Get Back

In this morning's meditation class (Meditation & More - held monthly) I invited everyone to become aware of their back. An often overlooked area of the body. So much of our lives are spent 'forward leaning'. Our reflexes are sharpened to always be in anticipation of some form of forward movement - answering the phone; responding to a knock at the front door; sitting on the edge of our seat at work as no sooner have we sat down, we generally find we need to get up and move again. 


The wonderful tehcnical gadgets that have been created to make our lives simpler (?) are adding to this by creating a deeper forward inclination of the head so we can engage with our devices. This has been dubbed as text-neck and the image below shows the impact this has on us.



Take a moment right now...

Right now, as you read this, take a moment to check in with your posture. Are you reading this on a device? Shift your position and hold the device higher to alleviate the weight of your head and its loading on your neck. Sitting on a chair? Sit with the whole of the pelvis in touch with the chair and a little more upright, feet flat to the floor.

Now become aware of the curve of your spine starting from the base all the way up to the base of the skull (close your eyes for a moment, but remember to open them after a few moments so you can carry on reading!)


We schedule ourselves so far ahead in our lives that for some of us, we will be committed to events a year + from the present moment. Whilst it's great to be popular and have an amazing social life, it's also indicative of changes in our lives that keep propelling us forward, leaving very little time to be present.


A quick way to address this balance is through the practice of meditation. We take time - as litle as 10 minutes - to sit and appreciate each moment as it unfolds - breath by breath.


Sounds too simple doesn't it? Yet in our supercharged days, this is just the balance that we need where we can get back into our bodies and so much easier when its something that requires very little of us other than a minimum of 10 minutes and the ability to focus on our breathing.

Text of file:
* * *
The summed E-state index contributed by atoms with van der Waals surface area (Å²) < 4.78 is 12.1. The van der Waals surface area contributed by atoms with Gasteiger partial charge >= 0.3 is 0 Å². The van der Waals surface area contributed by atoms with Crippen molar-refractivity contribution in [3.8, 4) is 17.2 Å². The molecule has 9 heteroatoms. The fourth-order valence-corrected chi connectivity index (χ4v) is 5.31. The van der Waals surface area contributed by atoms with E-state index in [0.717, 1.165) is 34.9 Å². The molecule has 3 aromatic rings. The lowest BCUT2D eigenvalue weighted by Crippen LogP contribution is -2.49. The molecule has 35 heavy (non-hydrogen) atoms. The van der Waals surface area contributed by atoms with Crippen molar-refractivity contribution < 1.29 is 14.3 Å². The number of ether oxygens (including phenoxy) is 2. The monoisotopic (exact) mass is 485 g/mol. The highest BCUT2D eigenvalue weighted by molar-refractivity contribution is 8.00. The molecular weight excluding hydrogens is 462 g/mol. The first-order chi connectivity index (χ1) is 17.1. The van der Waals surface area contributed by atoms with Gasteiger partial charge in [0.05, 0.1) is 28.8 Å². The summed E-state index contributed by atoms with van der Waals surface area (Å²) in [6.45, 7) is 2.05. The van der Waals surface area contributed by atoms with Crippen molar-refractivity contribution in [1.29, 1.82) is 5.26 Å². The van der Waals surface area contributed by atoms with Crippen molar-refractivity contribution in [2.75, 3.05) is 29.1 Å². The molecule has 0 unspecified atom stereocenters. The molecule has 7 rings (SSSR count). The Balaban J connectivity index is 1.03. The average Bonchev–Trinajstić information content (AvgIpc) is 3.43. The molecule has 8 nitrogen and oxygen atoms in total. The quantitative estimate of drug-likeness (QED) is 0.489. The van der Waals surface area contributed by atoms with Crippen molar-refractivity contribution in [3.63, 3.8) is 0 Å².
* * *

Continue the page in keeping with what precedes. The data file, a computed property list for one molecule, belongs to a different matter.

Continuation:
Less is more

We often think that we need to make grand gestures with most things (bigger = better, right?) Not in the case of meditation. In fact sitting for 10 minutes a day, each day is far more beneficial that sitting for 1 hour, once a week.

The reason for this is that meditation is 'dose effective'.

Also, finding a small amount of time each day is far easier than allocating a larger amount - this enables people to become more receptive to the practice of meditation itself, this then allows meditators to appreciate the many benefits that meditation brings, which then means they are more likely to practice more.

After 11 hours of practice, meditation can change the way our brains are wired.


What are the benefits of meditation?

  • Reduces stress
  • Reduces anxiety
  • Encourages emotional stability
  • Lowers blood pressure
  • Improves the immune system
  • Increases your attention span
  • Helps you appreciate life more
  • Improves the function of your brain
  • Helps you sleep better
  • Encourages a greater sense of well being / happiness


Want to find out more?

Classes are held regularly on a monthly basis and there are plans to bring in a coffee morning meditation during the daytime weekly too. Mindfulness courses are scheduled regularly too. Details can be found here: Meditation & More


Unplug & Unwind

I'm also offering a chance to give your practice a kickstart on the retreat I'm offering in Italy in September 2016. There will be daily offerings of meditation alongside gentle yoga. A perfect way to 'Unplug & Unwind' from the day-to-day pressures and get back a sense of inner balance.


The retreat is being held at a beautiful retreat centre at Posara in Tuscany, and more details of the retreat programme can be found here: Watermill Yoga Retreat


*Early Bird* 

Book by the end of this year and receive a £75.00 discount (per person) when securing your place with a £250.00 deposit and you could be waking up to the view below for 5 days.



[Main blog image: Shutterstock under licence]

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